My count was off by one. Here it was the first day of the year and I had lost a cow. The night of solstice had been long, but well worth it. Some time ago we had let the calendared new year go in favor of what is natural to our place. The evening lacked the neighbor’s fireworks but the clear starlit night was fair compensation. Mutuality lies in a night sky. If one takes the time to look, stars strut their brilliance and give us an amazement that cannot be rocketed into the sky.
I had put off feeding until morning light. I was to wean calves and separate them from their mama’s this morning and doing so prior to feeding is easier. The morning had gone well. Cows were in their winter pasture and calves just across the fenceline in the weaning pasture. Having finished feeding cows and weaners, I stood near the fence and took a count. One off. Counting again I got the same number. One more counting and arriving at the same number again had me climbing into the pickup bed, standing, and counting again. Surely a different perspective would come up with the correct number. It didn’t. That left scanning all the pastures in the back forty. Sure enough, in the far southwest corner stood a single cow. Just standing. Her not moving indicated one thing.
We have two early calvers in the herd. And looking over the feeding cows told the story. One of the early calving cows was not feeding with the others. Sometime last night she must have separated from herd, found an isolated spot, and calved. The first question that came to mind is how is the calf doing on a below freezing morning? We do our best at husbandry and best would have been to have the cow near the barn last night. This was a second-best day. It would take some time to move cow and calf to the barn. However, it went well. An hour and a phone call for help later—and a fair amount of coaxing mamma to move from her birthing place—cow and calf were fed and bedded in the barn.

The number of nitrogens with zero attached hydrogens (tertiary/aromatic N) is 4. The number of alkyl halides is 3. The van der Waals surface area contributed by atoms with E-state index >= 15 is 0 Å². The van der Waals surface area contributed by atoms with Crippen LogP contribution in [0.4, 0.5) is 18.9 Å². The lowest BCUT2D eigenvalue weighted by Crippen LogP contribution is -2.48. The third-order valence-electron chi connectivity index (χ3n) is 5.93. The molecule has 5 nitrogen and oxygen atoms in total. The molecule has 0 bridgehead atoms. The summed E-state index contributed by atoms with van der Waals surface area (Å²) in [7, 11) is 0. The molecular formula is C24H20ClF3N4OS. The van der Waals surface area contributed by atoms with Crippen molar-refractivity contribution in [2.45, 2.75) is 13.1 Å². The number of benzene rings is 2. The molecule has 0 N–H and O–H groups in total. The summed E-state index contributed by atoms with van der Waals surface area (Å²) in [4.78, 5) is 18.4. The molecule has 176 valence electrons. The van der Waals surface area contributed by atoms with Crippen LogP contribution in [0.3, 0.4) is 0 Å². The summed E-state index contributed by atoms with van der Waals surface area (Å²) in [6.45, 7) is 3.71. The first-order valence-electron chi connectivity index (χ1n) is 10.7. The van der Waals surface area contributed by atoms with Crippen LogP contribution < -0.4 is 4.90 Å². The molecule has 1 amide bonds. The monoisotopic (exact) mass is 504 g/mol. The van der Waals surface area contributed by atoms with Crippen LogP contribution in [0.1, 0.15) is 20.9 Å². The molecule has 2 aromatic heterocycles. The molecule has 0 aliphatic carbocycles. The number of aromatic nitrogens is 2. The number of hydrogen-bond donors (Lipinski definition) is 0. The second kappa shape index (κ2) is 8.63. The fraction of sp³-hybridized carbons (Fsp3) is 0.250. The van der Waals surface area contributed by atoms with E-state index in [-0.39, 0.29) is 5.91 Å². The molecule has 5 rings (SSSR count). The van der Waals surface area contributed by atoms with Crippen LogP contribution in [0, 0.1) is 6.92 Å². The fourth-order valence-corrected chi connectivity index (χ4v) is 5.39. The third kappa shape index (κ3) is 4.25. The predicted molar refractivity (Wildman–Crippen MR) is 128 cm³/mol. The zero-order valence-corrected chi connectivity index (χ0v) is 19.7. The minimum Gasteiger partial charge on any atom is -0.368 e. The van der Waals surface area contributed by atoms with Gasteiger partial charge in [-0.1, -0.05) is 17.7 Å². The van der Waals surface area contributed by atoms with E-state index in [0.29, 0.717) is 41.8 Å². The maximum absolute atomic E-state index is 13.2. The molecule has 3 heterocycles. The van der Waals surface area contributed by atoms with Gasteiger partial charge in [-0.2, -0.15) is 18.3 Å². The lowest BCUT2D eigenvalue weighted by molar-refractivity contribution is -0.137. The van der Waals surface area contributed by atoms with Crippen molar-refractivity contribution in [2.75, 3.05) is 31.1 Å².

Five days later. A cold dark morning has me thinking of the child in a manger story. I cannot help but wonder how a story about the poor, disenfranchised, homeless, and hungry became commodified by State and business. In the coldest of seasons, when one begins to wonder if it is ever going to warm up again, one might also wonder what honor does our community have when so many children (and their parents) exist in the 2021 equivalent of a manger. While a cow and calf are bedded “uptown.” Seven miles from the farm, in a grove of trees, lives a tented community of my siblings; on a twenty-six-degree morning. Can I or my community have dignity when we believe charity of clothing and food is adequate? Is there honor when my care for a babe in a manger is less than my husbandry practices for a cow and calf?
The sun is just breaking over the southern ridge; south by southwest. Blue sky and cold. The cows and weaners are beginning to rise from their bedding. Time to feed. Time to wonder. Time for honor?